The tech world is slowly but surely catching onto the fact that when it comes to online content, the future is not in downloads or torrents, but in streaming. For a quickie illustration of this, take Netflix’ (NFLX) growth over the last two years. Even with a value pullback this quarter, Netlfix has recorded a 408-percent stock return since 2012. Not too shabby.
This is not to say that there’s no place for digital downloads services. That sort of content has certainly done well enough, as there’s no question that Apple, Inc. (AAPL) has turned a pretty penny with their dollar-a-song iTunes.
The future of how music listeners get their songs though clearly favors streaming. But for every iTunes there’s a Spotify, there’s a Soundcloud, there’s an Rdio, not to mention scores of inventive start-ups. And there’s the oldest, biggest, and arguably most valuable of all the streaming services, the $5.4 billion market cap Pandora (P) .
Why, it's Radio on the Internet!
As the only streaming music service to trade publically, Pandora has often grabbed the lion’s share of the attention from investors. And the market has responded favorably, rising in value 144 percent from its share price two years prior.
Pandora’s Music Genome Project, which attempts to tailor a radio station based on a user’s preferences, has always been the main selling point for the company. And as first on the streaming scene (at least on a large scale), they’ve always done gangbusters.
Except in one key area: earnings. Pandora has never made much money. To be sure, we’re talking about tech here, so earnings and value always don’t have to mesh neatly. But Pandora has always been one to truck on surprises and projections, and those sunny predictions are starting to look a little cloudier.
Going through the company's earnings history reveals a worrying trend. For fiscal year 2012, the company lost $0.02 a share while projecting a loss of $0.11 to $0.16 the next year. They scored a major surprise in 2013, turning a non-GAAP profit of $0.06 on the year. They projected that for 2014, this profitability trend would continue, notching earnings of $0.13 to $0.17 a share on revenues of $870 to $890 million.
But then the first quarter of 2014 happened, and Pandora returned to their unprofitable ways. The company’s revenues were below projections at just $194 million, and the earnings were way off, at a $0.14 a share loss. Better than the $0.22 a share loss the year prior, but still, far from actually making money.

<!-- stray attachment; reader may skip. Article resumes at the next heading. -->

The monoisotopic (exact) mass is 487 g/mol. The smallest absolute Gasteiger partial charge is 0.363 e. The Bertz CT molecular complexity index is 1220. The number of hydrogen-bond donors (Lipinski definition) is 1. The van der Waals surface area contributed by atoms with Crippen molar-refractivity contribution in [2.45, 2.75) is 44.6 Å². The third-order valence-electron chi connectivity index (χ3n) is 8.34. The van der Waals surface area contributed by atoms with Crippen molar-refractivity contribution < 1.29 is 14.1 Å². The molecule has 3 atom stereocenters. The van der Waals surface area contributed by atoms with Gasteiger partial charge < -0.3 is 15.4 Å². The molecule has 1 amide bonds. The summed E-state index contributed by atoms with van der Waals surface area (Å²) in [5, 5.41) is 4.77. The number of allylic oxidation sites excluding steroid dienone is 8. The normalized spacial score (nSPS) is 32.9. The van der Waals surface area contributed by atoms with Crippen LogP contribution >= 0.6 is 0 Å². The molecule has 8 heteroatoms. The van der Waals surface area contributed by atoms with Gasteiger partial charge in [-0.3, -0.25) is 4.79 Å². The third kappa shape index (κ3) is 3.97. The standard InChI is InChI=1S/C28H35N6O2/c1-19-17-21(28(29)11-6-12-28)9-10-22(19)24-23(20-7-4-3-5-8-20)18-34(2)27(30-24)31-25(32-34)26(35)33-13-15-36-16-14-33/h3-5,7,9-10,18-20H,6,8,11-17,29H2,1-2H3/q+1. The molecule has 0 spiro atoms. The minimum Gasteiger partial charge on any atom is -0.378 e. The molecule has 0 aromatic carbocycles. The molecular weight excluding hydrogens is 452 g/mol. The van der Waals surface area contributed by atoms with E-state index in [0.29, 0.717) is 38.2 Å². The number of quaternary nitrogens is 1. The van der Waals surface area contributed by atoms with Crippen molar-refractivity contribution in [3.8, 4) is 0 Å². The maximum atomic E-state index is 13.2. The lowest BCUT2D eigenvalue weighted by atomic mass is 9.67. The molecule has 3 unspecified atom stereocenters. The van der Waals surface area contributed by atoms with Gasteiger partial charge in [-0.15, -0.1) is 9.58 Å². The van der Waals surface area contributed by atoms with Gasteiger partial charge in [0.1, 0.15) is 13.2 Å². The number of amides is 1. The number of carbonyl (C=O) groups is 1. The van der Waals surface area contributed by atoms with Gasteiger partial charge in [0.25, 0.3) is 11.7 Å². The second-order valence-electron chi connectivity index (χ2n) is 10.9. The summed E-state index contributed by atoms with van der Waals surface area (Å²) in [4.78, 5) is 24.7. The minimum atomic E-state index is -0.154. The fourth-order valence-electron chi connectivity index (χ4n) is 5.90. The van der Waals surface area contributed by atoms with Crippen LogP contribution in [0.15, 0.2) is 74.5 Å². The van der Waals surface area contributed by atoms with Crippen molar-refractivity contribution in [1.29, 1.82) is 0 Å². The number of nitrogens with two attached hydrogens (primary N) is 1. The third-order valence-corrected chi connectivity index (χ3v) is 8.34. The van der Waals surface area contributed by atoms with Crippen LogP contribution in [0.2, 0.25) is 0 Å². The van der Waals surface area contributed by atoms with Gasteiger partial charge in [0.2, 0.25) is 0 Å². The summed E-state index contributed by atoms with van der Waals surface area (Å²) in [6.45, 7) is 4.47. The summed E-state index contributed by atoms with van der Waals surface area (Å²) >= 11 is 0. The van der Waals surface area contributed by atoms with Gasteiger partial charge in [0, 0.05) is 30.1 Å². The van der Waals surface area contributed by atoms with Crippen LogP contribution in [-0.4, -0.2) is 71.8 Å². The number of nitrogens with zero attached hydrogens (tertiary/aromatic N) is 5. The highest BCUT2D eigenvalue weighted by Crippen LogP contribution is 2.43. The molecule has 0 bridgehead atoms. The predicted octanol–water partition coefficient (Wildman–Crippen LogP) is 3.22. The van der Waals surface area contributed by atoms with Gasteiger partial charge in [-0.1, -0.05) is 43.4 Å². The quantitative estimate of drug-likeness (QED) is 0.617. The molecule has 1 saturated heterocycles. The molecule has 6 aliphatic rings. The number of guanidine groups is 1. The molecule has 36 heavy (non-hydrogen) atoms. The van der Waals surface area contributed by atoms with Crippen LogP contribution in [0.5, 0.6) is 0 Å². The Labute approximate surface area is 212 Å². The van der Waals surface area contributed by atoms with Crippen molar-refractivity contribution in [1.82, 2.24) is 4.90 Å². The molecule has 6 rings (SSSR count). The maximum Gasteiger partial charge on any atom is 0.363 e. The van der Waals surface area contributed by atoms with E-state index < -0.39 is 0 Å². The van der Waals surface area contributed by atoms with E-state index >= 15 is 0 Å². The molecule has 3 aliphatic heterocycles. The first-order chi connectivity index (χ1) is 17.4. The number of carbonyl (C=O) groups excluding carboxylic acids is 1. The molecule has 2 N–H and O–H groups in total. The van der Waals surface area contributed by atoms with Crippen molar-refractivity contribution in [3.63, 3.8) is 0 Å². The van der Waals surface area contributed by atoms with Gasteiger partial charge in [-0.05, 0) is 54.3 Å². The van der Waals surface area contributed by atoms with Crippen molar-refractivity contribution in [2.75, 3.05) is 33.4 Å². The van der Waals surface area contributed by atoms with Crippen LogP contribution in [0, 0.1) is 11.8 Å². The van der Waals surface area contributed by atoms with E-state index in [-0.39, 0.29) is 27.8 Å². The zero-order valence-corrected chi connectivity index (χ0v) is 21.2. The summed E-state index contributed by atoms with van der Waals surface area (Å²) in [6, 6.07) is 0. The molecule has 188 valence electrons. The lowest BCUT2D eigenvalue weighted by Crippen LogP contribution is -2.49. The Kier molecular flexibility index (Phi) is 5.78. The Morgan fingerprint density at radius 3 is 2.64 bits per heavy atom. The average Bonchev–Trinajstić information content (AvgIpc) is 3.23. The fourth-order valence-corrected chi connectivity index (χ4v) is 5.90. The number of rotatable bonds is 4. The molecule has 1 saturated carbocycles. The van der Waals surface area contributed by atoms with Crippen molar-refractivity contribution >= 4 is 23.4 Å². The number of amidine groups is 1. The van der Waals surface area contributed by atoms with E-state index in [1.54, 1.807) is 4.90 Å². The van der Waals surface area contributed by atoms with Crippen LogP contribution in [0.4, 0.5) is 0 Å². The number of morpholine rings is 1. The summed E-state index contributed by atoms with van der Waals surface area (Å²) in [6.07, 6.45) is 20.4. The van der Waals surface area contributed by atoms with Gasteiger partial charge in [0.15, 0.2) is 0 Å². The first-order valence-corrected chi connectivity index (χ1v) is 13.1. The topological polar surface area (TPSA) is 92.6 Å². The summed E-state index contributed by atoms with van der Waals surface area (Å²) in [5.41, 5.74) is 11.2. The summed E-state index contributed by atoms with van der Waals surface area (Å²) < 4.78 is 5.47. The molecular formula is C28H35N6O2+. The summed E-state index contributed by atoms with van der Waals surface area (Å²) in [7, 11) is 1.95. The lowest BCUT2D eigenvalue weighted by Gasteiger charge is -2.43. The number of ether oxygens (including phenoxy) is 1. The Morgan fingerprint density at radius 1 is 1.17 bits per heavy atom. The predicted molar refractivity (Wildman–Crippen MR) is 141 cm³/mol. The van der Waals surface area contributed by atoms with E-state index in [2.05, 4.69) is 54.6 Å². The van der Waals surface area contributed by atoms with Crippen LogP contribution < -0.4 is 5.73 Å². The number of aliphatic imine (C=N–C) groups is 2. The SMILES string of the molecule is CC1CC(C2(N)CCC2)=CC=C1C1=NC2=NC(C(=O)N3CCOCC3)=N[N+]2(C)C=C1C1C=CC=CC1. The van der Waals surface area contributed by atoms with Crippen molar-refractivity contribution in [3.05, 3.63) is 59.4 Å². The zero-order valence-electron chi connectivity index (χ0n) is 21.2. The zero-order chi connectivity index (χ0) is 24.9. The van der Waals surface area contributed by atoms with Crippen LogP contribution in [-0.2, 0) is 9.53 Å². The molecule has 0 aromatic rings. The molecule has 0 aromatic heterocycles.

Pandora was losing its luster. It’s still on the streaming cutting edge, to be sure. But with the rise of the Spotifys and the Rdios, they’re starting to lose market share. And their next growth point remains unclear.
It’s the On-Demand, Stupid
Let’s return to Netflix. One of the reasons Netflix has been so successful isn’t just because it’s a streaming service. They’ve succeeded because they’re an on-demand streaming service. They do for movies and TV shows what Rdio, Soundcloud, and Spotify do for music.
Pandora defends their model’s viability as allowing users to discover new music. Spotify countered with their own radio feature. Not to mention, as the decline of TV ratings and the rise of Netflix proves, people care less about having things they might like thrown at them than by actually picking the content they consume themselves.
Since the disappointing earnings and guidance, shares of Pandora have slid. And from technical standpoint, they look to continue doing so. Pandora’s price movement is testing the bottom of a descending triangle, meaning they are poised to break down even further.
Barring some kind of technological breakthrough, the competition looks to intensify, and the likelihood of Pandora once again realizing profitability looks dim indeed.Shares of Pandora have slid 35.03 percent in the quarter following the earnings disappointment. At the conclusion of the May 19 trading day they were priced at $25.03 a share.
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